If you’re currently enrolled as a student at Principia, chances are you’ve experienced some variation of one of the following scenarios.
It’s 1:00 a.m. on a Thursday night and you’re finally ready for bed. Unfortunately, it seems your neighbors are having a raucous party next door. One guy in particular is just a little bit too loud. You know you’re supposed to knock on the door and quietly inform the group that it’s past house hours, the guy needs to go home, and you really need to get some sleep. But who really does that? Haven’t we as students gotten used to ignoring this behavior on our halls?
If that situation doesn’t sound familiar, perhaps you’ve been engrossed in a late night heart-to-heart with a friend who really needs someone to talk to. You glance at the clock and realize you were supposed to leave almost an hour ago. You feel a little bad about staying, but you want to continue your conversation and it would be awkward to take a break and move out into a “24-hour” zone.
Despite all we know about house hours and the reasons they’re in place, they’ve always been something of a touchy subject. Students certainly have a variety of opinions on the issue. You might personally respect house hours but still wish you had more control over them.
Dean of Students Dorsie Glen understands this controversy well. “What I have heard is that there are times when people don’t like house hours, but they don’t want to get rid of them.”
So, in a further effort to encourage self-government, Student Body Presidents Laura Buchanan and Ron Meyer are proposing a change. Specifically, they hope to address the issue of house hours so that individual boards can name and enforce their own. In a conversation with Dean Glen, Buchanan noted that the proposed change could give students “more ownership” of the rules set for this campus. She added, “I think students would be more likely to follow house hours [if they were able] to create them.”
Just to be clear, house hours will continue to play a key role in the Principia experience, even if the Office of Student Life (OSL) allows students a bit more leeway in the decision-making process. Glen reinforced this fact when she said, “If the choice was [for houses to remain open] 24 hours, I don’t think we would support that.”
For those who may not know, house hours currently exist at Principia as a way for houses to develop their own bond and enjoy some peace and quiet at a time when members of the opposite sex are temporarily asked to vacate. They also serve as a tangible reminder of the school-wide standard against premarital sex and cohabitation.
As a general rule, accountability and self-government are two of the biggest discernable themes on house boards across campus this quarter. Starting with house leadershops during Week One, individual house boards came together to write commitment statements to share with their peers. While boards chose to spotlight different issues based on the needs of their houses, each group seemed to stress the importance of being held accountable for one’s actions. Many students already express this sense of accountability through the use of the Matthew Code, in which students engage their peers in honest conversation about an activity that seems inappropriate or somehow violates Principia standards.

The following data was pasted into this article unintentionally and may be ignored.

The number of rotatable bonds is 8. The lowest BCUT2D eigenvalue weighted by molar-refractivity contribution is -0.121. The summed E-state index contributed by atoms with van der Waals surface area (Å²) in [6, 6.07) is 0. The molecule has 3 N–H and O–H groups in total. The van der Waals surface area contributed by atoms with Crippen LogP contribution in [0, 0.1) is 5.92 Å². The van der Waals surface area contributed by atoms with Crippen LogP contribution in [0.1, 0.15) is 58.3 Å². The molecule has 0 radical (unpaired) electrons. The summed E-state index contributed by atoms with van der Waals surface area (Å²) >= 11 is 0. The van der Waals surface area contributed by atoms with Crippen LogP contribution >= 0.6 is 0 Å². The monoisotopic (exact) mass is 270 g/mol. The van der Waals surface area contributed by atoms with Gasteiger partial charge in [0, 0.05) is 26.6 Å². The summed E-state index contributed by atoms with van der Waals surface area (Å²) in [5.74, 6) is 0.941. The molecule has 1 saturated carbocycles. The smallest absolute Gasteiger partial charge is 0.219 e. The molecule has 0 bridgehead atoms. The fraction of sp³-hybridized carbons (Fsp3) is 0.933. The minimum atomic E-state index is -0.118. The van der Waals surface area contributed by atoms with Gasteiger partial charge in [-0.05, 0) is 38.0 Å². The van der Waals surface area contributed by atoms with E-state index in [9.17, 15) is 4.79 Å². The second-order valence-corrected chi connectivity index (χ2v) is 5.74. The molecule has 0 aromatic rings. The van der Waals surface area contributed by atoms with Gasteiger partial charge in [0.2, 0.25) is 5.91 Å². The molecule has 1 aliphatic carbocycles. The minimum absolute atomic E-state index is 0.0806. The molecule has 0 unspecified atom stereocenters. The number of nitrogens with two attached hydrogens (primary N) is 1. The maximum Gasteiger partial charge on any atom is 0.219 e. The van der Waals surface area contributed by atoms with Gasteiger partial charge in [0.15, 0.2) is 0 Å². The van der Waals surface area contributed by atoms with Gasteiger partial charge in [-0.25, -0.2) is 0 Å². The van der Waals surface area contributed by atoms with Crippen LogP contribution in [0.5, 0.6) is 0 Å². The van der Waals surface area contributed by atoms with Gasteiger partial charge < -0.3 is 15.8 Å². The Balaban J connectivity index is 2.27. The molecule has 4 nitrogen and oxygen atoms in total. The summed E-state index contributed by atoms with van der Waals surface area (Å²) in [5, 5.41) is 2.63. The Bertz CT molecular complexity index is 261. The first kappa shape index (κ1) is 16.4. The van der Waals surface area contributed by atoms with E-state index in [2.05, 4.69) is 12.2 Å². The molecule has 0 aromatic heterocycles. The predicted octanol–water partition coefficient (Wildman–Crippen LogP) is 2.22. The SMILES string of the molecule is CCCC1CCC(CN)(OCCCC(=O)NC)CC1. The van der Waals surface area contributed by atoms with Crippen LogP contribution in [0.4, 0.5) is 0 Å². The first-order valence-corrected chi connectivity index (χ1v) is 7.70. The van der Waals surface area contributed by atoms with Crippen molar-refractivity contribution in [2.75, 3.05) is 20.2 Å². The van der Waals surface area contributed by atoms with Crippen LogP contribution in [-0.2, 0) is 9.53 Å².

Based on recent history, there is some concern at the administrative level that encouraging students to actively enforce their new rules is easier said than done. OSL has been burned in the past in terms of allowing students more freedom to influence house hours. According to Glen, when campus-wide house hours were relaxed in the 1990s, OSL approved an enforcement policy that placed the responsibility of upholding house hours directly with the student body. Glen explained: “That fell by the wayside.” Looking into the future, Glen explained: “We have a picture of what [students] might choose, but we don’t have an actual commitment [to] what they’ll choose.”
Residence Director Josh Sprague brought up the point that a stronger willingness to enforce the current house hours policy could make the case for extended or changed house hours seem more legitimate. Sprague explained: “I would much rather see us demonstrating at a higher level that spirit of Matthew now so that we know that we’re ready to take that next step.”
Sprague continued: “We’re asking the question: ‘Okay, what’s really changed? Will the students actually hold each other accountable for house hours if we go in this direction?’”
At the same time, Glen acknowledged that students can be reasonable about house hours. She explained: “I would imagine that most houses like the fact that the house is closed at certain times.”
Buchanan reinforced this point by explaining that, at a recent Presidential Board meeting, each house president was asked to write down what house hours they would prefer if given the choice. None of them were told ahead of time that this information would be used in a practical way. According to Buchanan, “There was one quasi-radical answer, but for the most part they looked very similar to the way they do now, with small changes in one direction or the other.”
Buchanan added that many of the house presidents made a general request for current weekend house hours (2 a.m. to 10 a.m.) to be applied to all days of the week.
Sprague restated the fact that an official proposal for a change to the house hours policy has yet to be made. He added: “I imagine this conversation will result in some sort of proposal, because right now we’ve just been dealing in hypotheticals.”
Whatever happens with the house hours proposal in the near future, both Glen and Buchanan agree that student government and OSL will continue talking through the issues. Buchanan highlighted the fact that “It’s not a confrontation between student government and OSL at all. We’re trying to work together on it.”